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Mental health: when medical students become the patients

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In the coming weeks, students all over Australia will begin the university semester. Of these students, 17,500 may not know it yet, but their mental health is at a considerably higher risk compared with their peers.

This is not because of their past history, or because of their location, but rather because these 17,500 students chose to study medicine. Of these 17,500 medical students, 3500 will be starting medical school for the very first time. Many of these students are entirely unaware that they now carry these additional mental health risks.

In October 2013, mental health organisation beyondblue released the results of its nationwide survey of medical students and doctors. The results would have been shocking, if they were not so unsurprising.  Some of the key findings included:
• approximately one in five medical students reported experiencing suicidal ideation within the previous 12 months;
• almost half of all medical students reported a minor psychiatric illness, with more medical students than doctors being classified as having a high likelihood of a minor psychiatric disorder;
• levels of very high psychological distress were significantly greater among medical students than in the general population;
• the rates of depression and anxiety are significantly higher in medical students than the general population; and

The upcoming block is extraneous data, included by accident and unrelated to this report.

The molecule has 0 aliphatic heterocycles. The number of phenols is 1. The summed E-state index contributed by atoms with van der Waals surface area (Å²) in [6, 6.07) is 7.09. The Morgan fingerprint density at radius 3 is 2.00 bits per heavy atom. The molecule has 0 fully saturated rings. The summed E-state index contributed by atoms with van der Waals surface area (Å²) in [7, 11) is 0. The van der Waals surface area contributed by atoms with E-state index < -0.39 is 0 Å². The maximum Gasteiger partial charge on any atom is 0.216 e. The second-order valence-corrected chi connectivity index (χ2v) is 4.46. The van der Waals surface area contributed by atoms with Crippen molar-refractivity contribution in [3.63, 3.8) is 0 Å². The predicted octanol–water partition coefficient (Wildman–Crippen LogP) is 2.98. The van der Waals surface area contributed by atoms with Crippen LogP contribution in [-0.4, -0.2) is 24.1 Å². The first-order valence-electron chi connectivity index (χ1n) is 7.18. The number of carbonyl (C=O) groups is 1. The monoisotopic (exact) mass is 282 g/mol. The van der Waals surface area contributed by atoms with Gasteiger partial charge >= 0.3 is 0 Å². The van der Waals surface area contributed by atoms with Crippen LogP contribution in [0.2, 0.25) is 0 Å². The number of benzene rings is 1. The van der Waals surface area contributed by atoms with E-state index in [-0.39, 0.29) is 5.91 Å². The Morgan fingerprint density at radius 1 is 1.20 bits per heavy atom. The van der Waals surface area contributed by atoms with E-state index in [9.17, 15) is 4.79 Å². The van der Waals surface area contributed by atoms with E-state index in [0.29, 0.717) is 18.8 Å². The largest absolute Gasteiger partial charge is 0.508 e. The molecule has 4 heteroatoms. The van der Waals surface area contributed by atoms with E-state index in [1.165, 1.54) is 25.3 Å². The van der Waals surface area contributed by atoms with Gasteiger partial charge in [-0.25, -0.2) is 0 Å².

• one in two medical students will experience emotional burnout.

Medical students may be at an increased risk compared with their peers, but the Australian Institute of Health and Welfare data shows that more than a quarter of 16 to 24 year-olds experience a mental health disorder during a 12 month period – an incidence higher than in any other age group. Mental health is therefore an issue for all tertiary students.

Yet, despite the increased burden of this disease, young people are less likely to seek help, with only 23 per cent of young people with a mental illness accessing health services.

In October last year, just weeks before the release of the monumental beyondblue survey, the National Council of the Australian Medical Students’ Association met and voted on AMSA’s advocacy priorities. At this meeting, the mental health of tertiary students was endorsed as a priority for advocacy in 2014.

As the Mental Health and Wellbeing Campaign begins for 2014, the big unanswered question appears to be: ‘why medical students?’

Naturally, there has been plenty of speculation on this topic. This is understandable, given that identifying a cause could be key to a solution.

Perhaps the experience of medical school is itself responsible: the contact hours are relatively high, the content is expansive, and the clinical exposure can be quite confronting.

Or perhaps the traits of individuals that choose medicine as a career path may be relevant.

At this point, a concrete explanation eludes us.

We therefore await further research in this area, as a more thorough understanding of the specific relevant triggers would allow us a more targeted preventive strategy.

Even without tangible causality, AMSA is committed to maximising the wellbeing of all university students through the prevention and treatment of mental health conditions.

Tertiary education itself provides an opportunity to maximise the health of a large portion of young Australians.

Campus attendance allows access to a supportive environment where health services and education is readily available.

AMSA will work with university faculties to improve the services available and ensure accessibility, while also working directly with students to increase awareness and decrease stigma surrounding mental illness.